[Show abstract][Hide abstract] ABSTRACT: Cigarette smoking is a major independent risk factor for cardiovascular disease. While the association between chronic smoking and cardiovascular disease is well established, the underlying mechanisms are incompletely understood, partly due to the lack of adequate in vivo animal models. Here, we report a mouse model of chronic smoking-induced cardiovascular pathology. Male C57BL/6J mice were exposed to whole body mainstream cigarette smoke (CS) using a SCIREQ "InExpose" smoking system (48 min/day, 5 days/wk) for 16 or 32 wk. Age-matched, air-exposed mice served as nonsmoking controls. Blood pressure was measured, and cardiac MRI was performed. In vitro vascular ring and isolated heart experiments were performed to measure vascular reactivity and cardiac function. Blood from control and smoking mice was studied for the nitric oxide (NO) decay rate and reactive oxygen species (ROS) generation. With 32 wk of CS exposure, mice had significantly less body weight gain and markedly higher blood pressure. At 32 wk of CS exposure, ACh-induced vasorelaxation was significantly shifted to the right and downward, left ventricular mass was significantly larger along with an increased heart-to-body weight ratio, in vitro cardiac function tended to be impaired with high afterload, white blood cells had significantly higher ROS generation, and the blood NO decay rate was significantly faster. Thus, smoking led to blunted weight gain, hypertension, endothelial dysfunction, leukocyte activation with ROS generation, decreased NO bioavailability, and mild cardiac hypertrophy in mice that were not otherwise predisposed to disease. This mouse model is a useful tool to enable further elucidation of the molecular and cellular mechanisms of smoking-induced cardiovascular diseases.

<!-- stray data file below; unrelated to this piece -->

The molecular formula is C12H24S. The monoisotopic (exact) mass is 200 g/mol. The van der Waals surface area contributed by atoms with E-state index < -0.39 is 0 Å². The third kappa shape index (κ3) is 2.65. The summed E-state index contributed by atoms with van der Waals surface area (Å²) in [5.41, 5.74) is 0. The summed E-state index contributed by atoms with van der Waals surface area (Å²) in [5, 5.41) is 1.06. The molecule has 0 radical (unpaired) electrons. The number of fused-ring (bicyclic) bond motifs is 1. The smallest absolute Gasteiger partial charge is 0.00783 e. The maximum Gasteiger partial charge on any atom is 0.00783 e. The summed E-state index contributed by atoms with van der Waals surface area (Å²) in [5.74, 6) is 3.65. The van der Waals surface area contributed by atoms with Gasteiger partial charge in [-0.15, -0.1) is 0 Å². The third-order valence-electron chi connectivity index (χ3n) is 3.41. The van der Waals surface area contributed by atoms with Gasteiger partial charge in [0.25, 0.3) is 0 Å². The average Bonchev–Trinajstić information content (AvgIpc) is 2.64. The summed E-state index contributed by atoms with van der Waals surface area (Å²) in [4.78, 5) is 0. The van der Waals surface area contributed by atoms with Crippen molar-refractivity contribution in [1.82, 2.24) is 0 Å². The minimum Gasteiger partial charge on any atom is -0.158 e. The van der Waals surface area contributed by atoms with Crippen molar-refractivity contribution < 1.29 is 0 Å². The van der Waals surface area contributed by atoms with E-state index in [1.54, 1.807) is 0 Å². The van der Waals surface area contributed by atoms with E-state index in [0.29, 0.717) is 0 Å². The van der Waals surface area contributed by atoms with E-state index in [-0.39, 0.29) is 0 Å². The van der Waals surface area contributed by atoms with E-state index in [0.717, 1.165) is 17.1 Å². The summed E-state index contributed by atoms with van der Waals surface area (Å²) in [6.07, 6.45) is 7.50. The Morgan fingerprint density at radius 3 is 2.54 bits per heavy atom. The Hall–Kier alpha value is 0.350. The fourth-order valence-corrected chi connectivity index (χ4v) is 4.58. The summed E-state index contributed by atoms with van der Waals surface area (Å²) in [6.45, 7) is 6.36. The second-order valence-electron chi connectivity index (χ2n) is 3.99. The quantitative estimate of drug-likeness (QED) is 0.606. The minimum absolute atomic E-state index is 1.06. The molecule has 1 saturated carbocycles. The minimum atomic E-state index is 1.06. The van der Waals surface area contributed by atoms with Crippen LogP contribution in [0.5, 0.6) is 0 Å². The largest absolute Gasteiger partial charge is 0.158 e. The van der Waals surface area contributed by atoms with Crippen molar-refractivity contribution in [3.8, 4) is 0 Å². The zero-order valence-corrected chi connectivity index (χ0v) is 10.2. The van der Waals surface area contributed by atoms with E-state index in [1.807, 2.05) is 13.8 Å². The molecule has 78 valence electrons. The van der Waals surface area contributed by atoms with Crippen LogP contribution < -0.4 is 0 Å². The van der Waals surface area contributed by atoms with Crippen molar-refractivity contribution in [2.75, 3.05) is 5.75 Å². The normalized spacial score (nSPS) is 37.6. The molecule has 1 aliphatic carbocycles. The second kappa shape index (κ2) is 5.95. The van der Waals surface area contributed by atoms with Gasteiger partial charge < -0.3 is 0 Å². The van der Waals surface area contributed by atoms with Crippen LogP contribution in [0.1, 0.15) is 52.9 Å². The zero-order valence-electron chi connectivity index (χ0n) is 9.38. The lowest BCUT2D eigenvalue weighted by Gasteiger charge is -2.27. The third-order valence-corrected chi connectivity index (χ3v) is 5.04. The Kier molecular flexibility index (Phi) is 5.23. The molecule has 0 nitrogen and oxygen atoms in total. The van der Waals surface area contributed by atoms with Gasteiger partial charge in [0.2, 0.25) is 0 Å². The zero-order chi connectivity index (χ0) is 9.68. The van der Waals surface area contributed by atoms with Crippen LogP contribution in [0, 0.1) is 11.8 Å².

[Show abstract][Hide abstract] ABSTRACT: Stem cell therapy for myocardial tissue repair is limited by the poor survival of transplanted cells, possibly because of inadequate supply of oxygen and nutrients. The purpose of this study was to assess the oxygenation level and functional recovery after allogenic transplantation of mesenchymal stem cells (MSC) in a rat model of myocardial infarction (MI). Myocardial oxygen tension (Po(2)) was measured by electron paramagnetic resonance oximetry using an implantable oxygen-sensing spin probe (OxySpin). MSCs incubated with OxySpins showed substantial uptake of the probe without affecting its oxygen sensitivity or calibration. The cells internalized with OxySpins were able to differentiate into osteogenic, adipogenic, cardiomyocyte, and endothelial cell lineages. The labeled cells tested positive for CD44 and CD29 markers and negative for the hematopoietic markers CD14 and CD45. For the in vivo studies, MI was induced in rats by permanently ligating the left anterior descending coronary artery. MSCs with OxySpins were transplanted in the infarct region of hearts. A significant increase in Po(2) was observed in the MSC group compared with the untreated MI group (18.1 +/- 2.6 vs. 13.0 +/- 1.8 mmHg, n = 4, P < 0.05) at 4 wk after transplantation. Echocardiography showed a significant improvement in ejection fraction and fraction shortening, which inversely correlated with the magnitude of fibrosis in the treated hearts. The cell-transplanted hearts also showed an increase in vascular endothelial growth factor level and capillary density in the infarct region. The study established our ability to measure and correlate changes in myocardial tissue oxygenation with cardiac function in infarcted rat hearts treated with MSCs.